With the challenges and changes that come with a global pandemic, brands are finding creative ways to stay relevant and true to their values. Whether by chance or choice, we’ve already witnessed some incredible brand transformations as a result of COVID-19 which have helped inspire and fuel our own creativity. We’ve shared stories of just 7 creative brands that have recently stood out in the hope of inspiring others to get creative and think outside the box. Who knows, our best work could come from this period of our lives.
After the announcement of critically low supplies of hand sanitiser, many brands offered up their factories and resources to help with supplies. Luxury goods conglomerate LVMH was no different, offering up their fragrance production sites to produce hospital-grade hand sanitiser, free of charge to health care facilities across France. Not only was this one of the quickest responses to the shortage but it also helped redefine the meaning of ‘luxury goods’ right now.
Renowned for their forward-thinking masterpiece publications, Vogue Italia released their April issue featuring a blank white cover for the first time in history. Relying on the latest fashion culture, trends and entertainment Vogue Italia would struggle to produce let alone market their April issue. Instead, they chose to lean into their community, acknowledging the situation and honouring Italy’s healthcare workers with a blank cover. “To speak of anything else — while people are dying, doctors and nurses are risking their lives and the world is changing forever — is not the DNA of Vogue Italia,” wrote editor-in-chief Emanuele Farneti.
While the contents of April’s issue featured work from creatives and artists adapting to their home surroundings, a white cover was chosen to symbolise a brighter future.“Above all:” Farneti says “White is not surrender, but a blank sheet waiting to be written, the title page of a news story that is about to begin.” Vogue Italia’s bold choice will be remembered in fashion publication history.
While it may seem that the fashion world is on pause, with retailers closed and photoshoots cancelled, Simon Porte Jaquemus didn’t let those barriers dim his creativity. Instead, he teamed up with Bella Hadid to shoot a campaign from home. While we’re struggling to change from our AM PJ’s to our PM PJ’s, the French designer is out here directing a photoshoot via FaceTime.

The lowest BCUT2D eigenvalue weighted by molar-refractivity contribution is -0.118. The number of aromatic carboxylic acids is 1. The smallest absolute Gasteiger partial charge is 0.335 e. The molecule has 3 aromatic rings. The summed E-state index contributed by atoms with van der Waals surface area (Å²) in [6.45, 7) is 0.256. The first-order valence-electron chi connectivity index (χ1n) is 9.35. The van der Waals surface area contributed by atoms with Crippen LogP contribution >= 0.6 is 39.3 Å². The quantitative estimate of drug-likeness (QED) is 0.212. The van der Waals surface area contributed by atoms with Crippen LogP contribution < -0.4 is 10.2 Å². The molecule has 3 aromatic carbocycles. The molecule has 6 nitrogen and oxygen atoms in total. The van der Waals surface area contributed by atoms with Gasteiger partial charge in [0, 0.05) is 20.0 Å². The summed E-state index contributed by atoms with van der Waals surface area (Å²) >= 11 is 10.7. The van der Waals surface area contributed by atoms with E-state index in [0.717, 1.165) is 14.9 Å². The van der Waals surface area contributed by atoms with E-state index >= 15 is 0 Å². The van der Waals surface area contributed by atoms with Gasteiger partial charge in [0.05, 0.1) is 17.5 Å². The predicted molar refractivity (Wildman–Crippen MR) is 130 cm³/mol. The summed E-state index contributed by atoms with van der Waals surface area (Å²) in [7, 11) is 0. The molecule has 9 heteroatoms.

In a sense, these shots allowed us to connect more with both the brand and model by putting a spotlight on these current events – we are all sharing a common ground and trying to get creative with this window in time.
London Fashion Week
A new door has been opened by the British Fashion Council this month as they announce that for the next 12 months, all London Fashion Weeks will merge womenswear and menswear into one gender-neutral digital platform, to allow designers greater flexibility. June’s London Fashion Week will transform into a new digital-only format and be supported by industry partners like GQ, INC, Mercedes-Benz, Facebook, Google and Amazon to help British designers reach new audiences. Caroline Rush CBE, BFC Chief Executive says “Designers will be able to share their stories, and for those that have them, their collections, with a wider global community; we hope that as well as personal perspectives on this difficult time, there will be inspiration in bucketloads. It is what British fashion is known for.”
We couldn’t agree more Caroline and we can’t wait to experience this new wave of fashion storytelling.
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Luxury brand names like Prada and Gucci were not the only ones to adapt their garment manufacturing. Australian fashion label Scanlan Theodore also announced that they too would be repurposing their factory in Fiji to begin producing essential PPE equipment for healthcare workers including masks and gowns. Not only did this help our most vulnerable healthcare workers, but it meant that Scanlan Theodore employees continued to work during this time.
Continuing with an Australian trend, Melbourne based label E Nolan approached COVID 19 from another angle. Quickly realising that her business in made-to-measure suiting would be unsustainable during this time, Emily Nolan transitioned her production to custom-made ‘sleeping suits’ instead. A quick-thinking and creative use of talent we would say! Emily now offers a range of luxurious bedtime outfits adored by her loyal customers as well as breaking into a whole new market of sleepwear shoppers.
Australian Style Institute
Here at Australian Style Institute, your love for fashion and dreams of styling shouldn’t be put on hold. This period of uncertainty is temporary but your career and future is not, which is why in March, we launched our Certificate of Fashion Styling as an immersive online experience. This provides aspiring stylists with easy access to our classroom virtually from anywhere in the world (even in your stylish PJs). Guided by our industry leaders and supported by an Online Resource Library (the world’s largest might we add), students are able to use this period of isolation to learn and evolve amongst an incredible community of like-minded creatives. We’ve had such an overwhelmingly positive response from future stylists around the globe, hear what they had to say here. So, you can expect to see and hear a lot more from us online! We’re choosing to use this time to educate for future success, are you with us?
We could share so many more amazing stories from the fashion industry about their adaptations to a time of isolation, and even more about what the future of fashion will look like. For now, we hope these stories sparked the creative within you and helped fuel your passion for helping others.